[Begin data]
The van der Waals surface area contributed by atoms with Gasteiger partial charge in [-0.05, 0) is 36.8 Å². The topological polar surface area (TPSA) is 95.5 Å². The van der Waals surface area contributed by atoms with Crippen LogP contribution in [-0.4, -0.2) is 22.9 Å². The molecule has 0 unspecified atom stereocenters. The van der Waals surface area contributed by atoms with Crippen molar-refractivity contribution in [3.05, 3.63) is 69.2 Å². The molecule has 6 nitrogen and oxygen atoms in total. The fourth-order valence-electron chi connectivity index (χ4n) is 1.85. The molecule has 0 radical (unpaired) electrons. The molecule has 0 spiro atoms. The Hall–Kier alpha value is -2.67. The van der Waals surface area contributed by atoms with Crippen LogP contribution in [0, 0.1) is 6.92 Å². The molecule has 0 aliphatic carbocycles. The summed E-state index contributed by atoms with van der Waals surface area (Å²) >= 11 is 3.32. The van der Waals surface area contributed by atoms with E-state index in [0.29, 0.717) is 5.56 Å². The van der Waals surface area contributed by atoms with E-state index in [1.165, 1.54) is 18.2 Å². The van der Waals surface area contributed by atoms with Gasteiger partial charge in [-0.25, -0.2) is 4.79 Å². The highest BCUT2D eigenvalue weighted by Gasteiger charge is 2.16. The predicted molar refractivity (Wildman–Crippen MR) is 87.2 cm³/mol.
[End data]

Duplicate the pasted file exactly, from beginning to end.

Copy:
The van der Waals surface area contributed by atoms with Gasteiger partial charge in [-0.05, 0) is 36.8 Å². The topological polar surface area (TPSA) is 95.5 Å². The van der Waals surface area contributed by atoms with Crippen LogP contribution in [-0.4, -0.2) is 22.9 Å². The molecule has 0 unspecified atom stereocenters. The van der Waals surface area contributed by atoms with Crippen molar-refractivity contribution in [3.05, 3.63) is 69.2 Å². The molecule has 6 nitrogen and oxygen atoms in total. The fourth-order valence-electron chi connectivity index (χ4n) is 1.85. The molecule has 0 radical (unpaired) electrons. The molecule has 0 spiro atoms. The Hall–Kier alpha value is -2.67. The van der Waals surface area contributed by atoms with Crippen LogP contribution in [0, 0.1) is 6.92 Å². The molecule has 0 aliphatic carbocycles. The summed E-state index contributed by atoms with van der Waals surface area (Å²) >= 11 is 3.32. The van der Waals surface area contributed by atoms with E-state index in [0.29, 0.717) is 5.56 Å². The van der Waals surface area contributed by atoms with E-state index in [1.165, 1.54) is 18.2 Å². The van der Waals surface area contributed by atoms with Gasteiger partial charge in [-0.25, -0.2) is 4.79 Å². The highest BCUT2D eigenvalue weighted by Gasteiger charge is 2.16. The predicted molar refractivity (Wildman–Crippen MR) is 87.2 cm³/mol.